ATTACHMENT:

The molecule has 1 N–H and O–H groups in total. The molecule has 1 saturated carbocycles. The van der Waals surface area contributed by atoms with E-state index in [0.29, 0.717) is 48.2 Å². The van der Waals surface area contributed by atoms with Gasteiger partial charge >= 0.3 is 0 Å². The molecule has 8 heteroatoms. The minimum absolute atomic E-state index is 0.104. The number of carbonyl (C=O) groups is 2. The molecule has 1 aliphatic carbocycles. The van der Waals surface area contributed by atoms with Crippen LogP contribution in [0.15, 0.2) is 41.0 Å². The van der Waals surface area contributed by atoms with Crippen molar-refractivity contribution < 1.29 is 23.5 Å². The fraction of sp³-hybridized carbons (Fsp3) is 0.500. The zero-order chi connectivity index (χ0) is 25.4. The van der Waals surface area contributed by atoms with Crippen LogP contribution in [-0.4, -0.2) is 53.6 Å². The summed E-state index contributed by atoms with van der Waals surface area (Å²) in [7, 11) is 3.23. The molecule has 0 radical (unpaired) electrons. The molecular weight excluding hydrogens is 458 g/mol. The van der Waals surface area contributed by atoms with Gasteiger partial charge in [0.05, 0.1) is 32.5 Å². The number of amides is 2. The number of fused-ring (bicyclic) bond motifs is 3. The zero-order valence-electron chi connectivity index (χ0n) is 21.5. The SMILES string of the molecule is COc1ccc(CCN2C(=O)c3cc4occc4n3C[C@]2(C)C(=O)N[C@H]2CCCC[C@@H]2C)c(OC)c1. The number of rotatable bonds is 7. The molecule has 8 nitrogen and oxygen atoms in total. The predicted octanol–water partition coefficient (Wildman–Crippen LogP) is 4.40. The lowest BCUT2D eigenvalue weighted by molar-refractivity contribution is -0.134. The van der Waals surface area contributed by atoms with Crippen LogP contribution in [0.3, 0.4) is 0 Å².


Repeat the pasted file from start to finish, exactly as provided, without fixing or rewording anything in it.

The molecule has 1 N–H and O–H groups in total. The molecule has 1 saturated carbocycles. The van der Waals surface area contributed by atoms with E-state index in [0.29, 0.717) is 48.2 Å². The van der Waals surface area contributed by atoms with Gasteiger partial charge >= 0.3 is 0 Å². The molecule has 8 heteroatoms. The minimum absolute atomic E-state index is 0.104. The number of carbonyl (C=O) groups is 2. The molecule has 1 aliphatic carbocycles. The van der Waals surface area contributed by atoms with Crippen LogP contribution in [0.15, 0.2) is 41.0 Å². The van der Waals surface area contributed by atoms with Crippen molar-refractivity contribution < 1.29 is 23.5 Å². The fraction of sp³-hybridized carbons (Fsp3) is 0.500. The zero-order chi connectivity index (χ0) is 25.4. The van der Waals surface area contributed by atoms with Crippen LogP contribution in [-0.4, -0.2) is 53.6 Å². The summed E-state index contributed by atoms with van der Waals surface area (Å²) in [7, 11) is 3.23. The molecule has 0 radical (unpaired) electrons. The molecular weight excluding hydrogens is 458 g/mol. The van der Waals surface area contributed by atoms with Gasteiger partial charge in [0.05, 0.1) is 32.5 Å². The number of amides is 2. The number of fused-ring (bicyclic) bond motifs is 3. The zero-order valence-electron chi connectivity index (χ0n) is 21.5. The SMILES string of the molecule is COc1ccc(CCN2C(=O)c3cc4occc4n3C[C@]2(C)C(=O)N[C@H]2CCCC[C@@H]2C)c(OC)c1. The number of rotatable bonds is 7. The molecule has 8 nitrogen and oxygen atoms in total. The predicted octanol–water partition coefficient (Wildman–Crippen LogP) is 4.40. The lowest BCUT2D eigenvalue weighted by molar-refractivity contribution is -0.134. The van der Waals surface area contributed by atoms with Crippen LogP contribution in [0.3, 0.4) is 0 Å².